Monday, April 29, 2013

TRULY by Summer Day (chapter ten "a bad ending")

Chapter Ten
A Bad Ending
How do I describe the part where it all went wrong?... Confessions of a Post-teenage Hermit
    It’s a long story, the part where it ended. It was a slow ending, yet it was fast. In retrospect our whole teenage relationship seems like an ending in disguise. The end began about a year after we’d started dating. I’d turned sixteen and took Ben home with me for dinner one weekend. To say he was not made to feel part of the family is an understatement. 
    The evening began with a few unwelcoming words from my father and some hostile looks from Melissa. Liz had also changed sides. I am ashamed to repeat how badly my family looked down on him and how powerless I was to prevent it. Ben left early.
   When we met back at school the following Monday, something had changed. Deep down, both of us knew my family would be a problem in relation to our future happiness. I resolved not to take Ben to my home again until my family learned to “behave” themselves. But I wondered how many years it would take for them to change their attitudes. They were just snobs, plain and simple.     
    “That boy isn’t good enough for you,” my father had whispered as I cleared away dessert. Ben was standing at the door to the kitchen just about to ask me if I needed any help. He could not have mistaken my father’s meaning or the look of horror on my face.
    I took my coat and announced that I was going back to school.
     My father just said, “not if you want me to pay your tuition,” under his breath.
    “I have to go, Jane.” Ben said. “We’ll talk on Monday.”
     I didn’t blame him. I ran to the door but his car had already sped off.
     “And there he goes,” Elizabeth said, “out with the trash.”
     I threw my drink at her. Elizabeth’s shocked expression was nearly worth the face slap I received from my father after he walked back into the dining room.  It was the first and last time he would ever hit me. After that, he apologised but was secretly quite pleased with himself, I think.    
    Back at school, I asked Ben to forgive me.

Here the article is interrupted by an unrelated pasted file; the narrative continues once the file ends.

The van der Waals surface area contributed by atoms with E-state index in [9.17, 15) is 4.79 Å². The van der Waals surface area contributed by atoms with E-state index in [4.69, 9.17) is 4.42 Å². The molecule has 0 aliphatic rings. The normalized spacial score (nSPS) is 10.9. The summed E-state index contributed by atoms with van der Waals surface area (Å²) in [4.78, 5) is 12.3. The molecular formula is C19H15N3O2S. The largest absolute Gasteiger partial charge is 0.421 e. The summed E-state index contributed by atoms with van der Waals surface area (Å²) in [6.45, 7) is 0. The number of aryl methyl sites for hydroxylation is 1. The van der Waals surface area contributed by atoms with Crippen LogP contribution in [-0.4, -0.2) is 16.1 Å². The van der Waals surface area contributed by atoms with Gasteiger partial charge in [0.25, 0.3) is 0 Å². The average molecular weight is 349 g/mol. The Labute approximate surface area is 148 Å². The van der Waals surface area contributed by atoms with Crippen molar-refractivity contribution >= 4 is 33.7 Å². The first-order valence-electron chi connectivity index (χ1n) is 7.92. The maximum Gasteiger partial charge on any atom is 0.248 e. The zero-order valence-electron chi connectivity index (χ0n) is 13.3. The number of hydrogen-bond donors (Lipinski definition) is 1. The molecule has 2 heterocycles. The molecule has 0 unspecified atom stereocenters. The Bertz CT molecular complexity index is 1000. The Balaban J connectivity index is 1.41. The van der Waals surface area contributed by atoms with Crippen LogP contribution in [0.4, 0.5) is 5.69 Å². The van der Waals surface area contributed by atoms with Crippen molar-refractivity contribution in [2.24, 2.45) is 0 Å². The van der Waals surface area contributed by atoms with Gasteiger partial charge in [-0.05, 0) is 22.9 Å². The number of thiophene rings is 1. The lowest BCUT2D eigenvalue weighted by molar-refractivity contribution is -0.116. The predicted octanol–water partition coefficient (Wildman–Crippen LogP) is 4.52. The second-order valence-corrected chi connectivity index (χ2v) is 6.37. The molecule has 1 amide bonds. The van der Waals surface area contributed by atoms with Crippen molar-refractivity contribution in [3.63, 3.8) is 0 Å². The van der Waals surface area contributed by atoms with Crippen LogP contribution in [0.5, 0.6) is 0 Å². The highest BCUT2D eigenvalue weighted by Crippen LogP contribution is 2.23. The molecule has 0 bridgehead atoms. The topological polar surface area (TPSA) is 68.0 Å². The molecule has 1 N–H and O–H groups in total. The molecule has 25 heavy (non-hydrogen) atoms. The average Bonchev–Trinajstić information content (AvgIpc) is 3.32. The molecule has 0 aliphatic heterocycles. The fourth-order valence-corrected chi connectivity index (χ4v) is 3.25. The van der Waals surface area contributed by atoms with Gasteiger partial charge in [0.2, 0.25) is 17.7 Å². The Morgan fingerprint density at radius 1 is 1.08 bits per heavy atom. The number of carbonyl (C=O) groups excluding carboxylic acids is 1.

“There is nothing to forgive,” he replied. “I love you, your family hate me. It’s kind of like Romeo and Juliet.”
    “Don’t say that. We both know what happened to them.” 
     Then, of course, there was the night of the bachelor auction that ended like a Greek tragedy.
     Harley won. Ben arrived late from a debate night at another school. He stood in the corner with me and laughed as Harley was crowned “Bachelor of the Year.”
     The next part was everyone’s idea. We decided to pile into the car after lights out and everything had closed down, all the teachers and other students were in bed. Ben, Jenny, Harley, Liz and Tom Winchester (his personality had improved under my sister’s influence – according to Liz) and I, drove to Wentworth Canyon, an area we knew. None of us were drinking. We made a bonfire; we were hiding out from the school, just relaxing and having fun.  Nobody expected Jenny to go off and look for firewood with Liz and me trailing behind. No one could have known she would walk too close to a ledge that would, in a freak moment, collapse and drag her down with it.
    What followed was the worst night and morning of our lives.
   The searchers didn’t find Jenny for a long time. She fell so far into a ravine and our only comfort was that she had not suffered and was killed instantly.
   After statements had been taken by police and investigations underway, we were all suspended. The school couldn’t expel us for drinking but a shadow fell over us anyway, since none of us were supposed to be out of school grounds. We had acted recklessly and there was talk of the school being sued for negligence - as if that would bring Jenny back. I already knew just how dangerous that ravine was. We had behaved badly. A part of me felt we were all somehow complicit in the whole horrible tragedy. We should never have been at Wentworth Canyon in that place, on that night.